I'm not a natural outliner. In truth, I'm actually entirely the opposite. *twitches a little at all the -ly's* So how does someone like me, who doesn't usually outline *and also hates it like I hate broccoli*, start an outline in the first place?
There's no concrete guideline, though some writing self help books would tell you otherwise, because all writers are different and they ultimately have to find what works best for them.
I usually start with breaking out a subheading for each chapter. After deciding how many chapters I have (generally twenty to start because it's a nice do-able, even number), I break out the documents into acts and determine how many chapters would need to go into those acts to fulfill the information needed to get through to the audience. If you really want to go basic, a three-act breakout would suffice (introduction, climax, resolution). I like to put in four acts just because the pacing changes slightly in each act (or at least that's the initial plan *laughs*). So...
Act One - Introduces the characters, the world (if world building is a high point), and the central conflict.
Act Two - This would be what I like to call the buildup. This is where the main events happen that would eventually lead to Act Three, the climax. A good chunk of my chapters will be lumped into Act Two because they are the events that propel the story forward to its pinnacle point.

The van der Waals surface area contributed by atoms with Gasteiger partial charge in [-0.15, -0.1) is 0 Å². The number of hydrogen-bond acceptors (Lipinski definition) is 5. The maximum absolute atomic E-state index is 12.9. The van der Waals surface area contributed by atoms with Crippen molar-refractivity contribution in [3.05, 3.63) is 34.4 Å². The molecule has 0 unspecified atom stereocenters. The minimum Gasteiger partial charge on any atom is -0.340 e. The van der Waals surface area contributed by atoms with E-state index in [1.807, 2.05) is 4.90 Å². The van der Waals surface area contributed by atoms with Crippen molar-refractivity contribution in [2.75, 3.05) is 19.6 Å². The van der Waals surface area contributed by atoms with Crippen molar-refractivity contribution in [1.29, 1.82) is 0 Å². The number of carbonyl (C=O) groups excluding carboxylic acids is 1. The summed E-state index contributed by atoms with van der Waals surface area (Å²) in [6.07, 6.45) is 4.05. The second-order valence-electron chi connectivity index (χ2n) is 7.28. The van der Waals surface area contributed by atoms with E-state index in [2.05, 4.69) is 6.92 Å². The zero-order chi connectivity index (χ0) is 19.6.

Act Three - This is where the events from Act Two will hit their breaking point. The characters need to make a decision regarding the central conflict. The make or break moment, if you will.
Act Four - Now, if Acts One-Three were the appetizer, soup/salad, and main courses, this would be the dessert. The resolution. This is where all of the questions should be answered (unless it's a series) and where everything should tie out. The result should be satisfying and adds that little something that puts the reader at ease.
This post not only serves as a writers' tip thing of sorts, but also to help me get the writer gears in motion. Mid-post, my new characters had invaded my head space and started conversations of their own. *laughs*
If you think my methods are still a little too jumbled and full of malarky, you can check out these other links for great outlining tips:
Chris' blog here and here
Advanced Fiction Writing
**image from darkgreencabochon